Plumbing: The Flow Restrictor
OK, I am installing a stupid shower head and the darn thing has a flow restrictor. The homeowner does not want the flow restrictor, so I took it out, and tossed it in the trash. Now two weeks later, she wants it back. Jeez, so I located a supply of them (little white plastic disks with a tiny hole in them) which are fitted in between the half inch supply and the actual head.
Is there any easy way to increase the flow somewhere in between the trickle that the 2.5 gpm flow restrictors dish out and a reasonable shower? I have tried drilling them, and all it does is mangle them; I have tried using a large 20p nail, and causes the head to spurt out inconsistent flows. I am slowly going through this supply.
“Sir, I may be drunk, but you’re crazy, and I’ll be sober tomorrow” — WC Fields, “Its a Gift” 1927
Only experience here....but.............
If you drill the "restrictor flow washer"...do so with a hand held drill bit vise as you would find with gas orfice drills. It is important that the restrictor aperture is uniform and not jagged. A jagged edge causes "non-laminar flow" which adds turbulance which reduces volume. Numbered bits are better than fractional for micromanaging flow.
Some faucets feature dual restrictors, one in the main body casting, as well as the shower head itself. Some shower heads are designed for lo-volume usage and do not perform well with the high volume.....change shower head to a variable style.
Lastly...the supply pressure will effect al lthe above! Could be in the layout, could be in the pressure control.....could be in the pump setting if a deep well....could be....???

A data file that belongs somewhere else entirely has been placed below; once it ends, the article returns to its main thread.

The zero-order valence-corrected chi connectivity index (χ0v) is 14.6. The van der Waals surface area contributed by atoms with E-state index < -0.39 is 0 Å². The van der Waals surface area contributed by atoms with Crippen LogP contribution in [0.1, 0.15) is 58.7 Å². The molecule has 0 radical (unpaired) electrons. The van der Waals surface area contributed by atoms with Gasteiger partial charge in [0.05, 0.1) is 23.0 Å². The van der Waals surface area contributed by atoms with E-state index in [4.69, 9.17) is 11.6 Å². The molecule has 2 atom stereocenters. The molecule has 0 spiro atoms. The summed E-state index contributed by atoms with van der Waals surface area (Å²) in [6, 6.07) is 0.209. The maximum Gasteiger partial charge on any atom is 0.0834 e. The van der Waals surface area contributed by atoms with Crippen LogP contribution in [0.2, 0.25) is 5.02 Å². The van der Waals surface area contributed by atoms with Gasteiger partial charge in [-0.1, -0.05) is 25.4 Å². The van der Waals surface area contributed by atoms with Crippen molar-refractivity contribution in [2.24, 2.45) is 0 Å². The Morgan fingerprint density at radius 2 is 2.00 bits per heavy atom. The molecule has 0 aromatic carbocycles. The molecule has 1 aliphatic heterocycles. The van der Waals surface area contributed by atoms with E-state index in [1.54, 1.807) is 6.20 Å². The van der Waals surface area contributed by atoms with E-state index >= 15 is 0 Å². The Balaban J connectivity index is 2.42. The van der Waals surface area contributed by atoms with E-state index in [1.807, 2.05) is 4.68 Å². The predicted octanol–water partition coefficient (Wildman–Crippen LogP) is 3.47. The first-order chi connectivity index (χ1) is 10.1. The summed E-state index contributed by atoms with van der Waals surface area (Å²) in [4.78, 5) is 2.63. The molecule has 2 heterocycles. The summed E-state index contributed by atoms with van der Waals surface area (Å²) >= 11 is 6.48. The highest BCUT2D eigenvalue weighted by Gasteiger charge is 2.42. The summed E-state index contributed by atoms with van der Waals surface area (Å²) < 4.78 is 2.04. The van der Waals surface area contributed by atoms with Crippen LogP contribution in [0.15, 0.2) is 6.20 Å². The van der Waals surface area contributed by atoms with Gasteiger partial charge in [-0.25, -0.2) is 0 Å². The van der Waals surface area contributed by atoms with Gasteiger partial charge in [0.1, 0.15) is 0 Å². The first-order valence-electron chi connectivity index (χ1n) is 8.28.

And now that you have tinkered, you own the albatross that is hung around your neck! Persevere, save face, find the hidden variable that makes everyone smile! Your karma will rise above all and good references will abound!
GOOD LUCK....................................Iron Helix
You could buy another showerhead, take the washer out, then return it to Home Depot.....................(-:
Seriously - Unless it's a real expensive showerhead, you're probably better off buying a new one than spending a lot of time working on it.
To all you virgins, thanks for nothing.
Boris, drilling with a brad point bit cuts away plastic pretty clean. You'll need to back up the pc to cut smoothly on the back side........might need something to drill through to start it also.
Remodeling Contractor just outside the Glass City.
Call the mfgr. and see if they'll send you one for free, it probably doesn't cost as much as processing a check for the thing.
Delta's sent me parts that were missing from a faucet that I had purchased from a gone out of business lunber yard for no charge.
It's O.k. to think out of the box, Just don't walk off of the plank!